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The Relationship Between Change and Care

January 11, 2022

The pace of change in our world is increasing.

Updated information.
Upgraded technology.
Advanced approaches.
New systems.

In some ways, leaders may be excited about the change. After all, change brings with it the promise of new opportunities and better results. However, for many in an organization, change strikes fear.

How will it affect my daily role? Should I be concerned about my future?

One of my friends told me:

“If someone is going to effectively lead change, they need to turn up the care.”

His statement painted a vivid image in my mind of a physical care dial that needs to be turned up. It’s like taking the volume setting and turning up a few notches or cranking up the thermostat a few degrees.

When your team is in the middle of an important transition, they need more care, not less.

You might be trying to implement a new strategy, asking them to do something uncomfortable, shifting the style of your work, changing their job descriptions, or reorganizing their positions in your organization.

All of these require an increase in the care shown toward them.

Why does this matter? Because when people feel cared for, they are far more willing to follow.

In his book The Speed of Trust, Stephen Covey explains that the speed at which an organization can change is directly correlated to the level of trust within that organization. In other words, the more that people trust each other, the more quickly people will move toward a proposed change. If someone believes (trusts) that their leader’s intentions are pure, that they act for the good of their employees, volunteers, or church members, they are more willing to endure discomfort for a season as they adjust to change.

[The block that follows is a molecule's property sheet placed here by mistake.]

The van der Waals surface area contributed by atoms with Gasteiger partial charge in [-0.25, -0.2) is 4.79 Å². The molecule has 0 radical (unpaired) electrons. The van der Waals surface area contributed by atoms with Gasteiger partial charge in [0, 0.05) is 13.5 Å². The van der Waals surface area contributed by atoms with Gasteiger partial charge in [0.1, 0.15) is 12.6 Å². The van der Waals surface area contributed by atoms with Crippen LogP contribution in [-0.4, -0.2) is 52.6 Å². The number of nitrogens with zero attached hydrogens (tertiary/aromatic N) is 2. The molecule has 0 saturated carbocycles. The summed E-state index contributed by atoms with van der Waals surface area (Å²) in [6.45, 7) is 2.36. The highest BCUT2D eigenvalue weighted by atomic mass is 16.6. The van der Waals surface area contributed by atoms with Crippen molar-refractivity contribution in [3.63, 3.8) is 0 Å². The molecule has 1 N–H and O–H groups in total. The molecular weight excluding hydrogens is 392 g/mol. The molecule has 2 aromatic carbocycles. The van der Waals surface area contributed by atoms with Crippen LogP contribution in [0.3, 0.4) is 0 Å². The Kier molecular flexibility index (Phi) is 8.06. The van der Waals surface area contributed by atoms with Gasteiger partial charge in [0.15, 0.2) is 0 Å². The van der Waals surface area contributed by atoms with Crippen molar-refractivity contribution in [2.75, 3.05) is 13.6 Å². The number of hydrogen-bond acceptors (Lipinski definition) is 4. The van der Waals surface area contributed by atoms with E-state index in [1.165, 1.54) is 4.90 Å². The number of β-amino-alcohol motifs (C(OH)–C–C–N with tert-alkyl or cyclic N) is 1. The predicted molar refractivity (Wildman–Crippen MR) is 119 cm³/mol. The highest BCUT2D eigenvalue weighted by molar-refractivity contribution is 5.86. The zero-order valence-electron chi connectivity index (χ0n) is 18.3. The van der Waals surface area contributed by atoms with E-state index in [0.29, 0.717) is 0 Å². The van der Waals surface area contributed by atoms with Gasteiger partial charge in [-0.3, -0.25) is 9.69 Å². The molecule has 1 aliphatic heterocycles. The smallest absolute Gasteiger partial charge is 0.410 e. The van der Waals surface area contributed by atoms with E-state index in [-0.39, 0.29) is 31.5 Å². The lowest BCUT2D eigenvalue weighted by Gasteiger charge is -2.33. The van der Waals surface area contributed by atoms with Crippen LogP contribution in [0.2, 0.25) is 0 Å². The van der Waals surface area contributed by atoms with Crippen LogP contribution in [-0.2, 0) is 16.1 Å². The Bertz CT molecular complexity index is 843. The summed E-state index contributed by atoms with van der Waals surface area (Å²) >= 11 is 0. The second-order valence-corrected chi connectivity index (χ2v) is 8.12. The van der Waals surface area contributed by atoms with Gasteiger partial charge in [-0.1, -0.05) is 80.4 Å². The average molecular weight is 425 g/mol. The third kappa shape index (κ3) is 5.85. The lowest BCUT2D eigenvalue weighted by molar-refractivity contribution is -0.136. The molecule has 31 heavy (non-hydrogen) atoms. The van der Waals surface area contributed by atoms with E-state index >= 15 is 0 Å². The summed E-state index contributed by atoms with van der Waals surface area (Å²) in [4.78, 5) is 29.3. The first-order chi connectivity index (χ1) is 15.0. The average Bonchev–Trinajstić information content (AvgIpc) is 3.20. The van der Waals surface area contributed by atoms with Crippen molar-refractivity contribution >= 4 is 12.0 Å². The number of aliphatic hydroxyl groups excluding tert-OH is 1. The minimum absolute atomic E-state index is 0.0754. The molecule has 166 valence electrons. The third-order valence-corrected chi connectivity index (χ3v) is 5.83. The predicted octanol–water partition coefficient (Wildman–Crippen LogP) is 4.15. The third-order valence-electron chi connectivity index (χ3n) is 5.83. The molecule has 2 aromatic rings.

So, if trust is essential to helping any group change and grow, how can we improve that trust? It all goes back to care. The pace of change in our world is increasing. (Genuine being the operative word!)


Practically caring for people can look drastically different depending on the relationship and situation.

It might be taking the time to write one volunteer a note each week, expressing your appreciation for their hard work.

Maybe it’s sending a personal text message to the team member that you saw go out of their way to accomplish the goal.

It could be providing a bonus or recognition to the individuals that put in hours outside of work to complete a big project that helped your business to grow.

In your family, it could be encouraging your children when they are kind and generous to their siblings without being asked.

Don’t misunderstand this: Caring should not be a strategy you employ to manipulate or coerce individuals into doing what you want. Instead, caring for your people should be a habit and a posture you adopt every single day.

Then, when you’re making moves, changing things, and experiencing substantial shifts, in those seasons you should double down and increase that care, so people are simply reminded of what they already know to be true.


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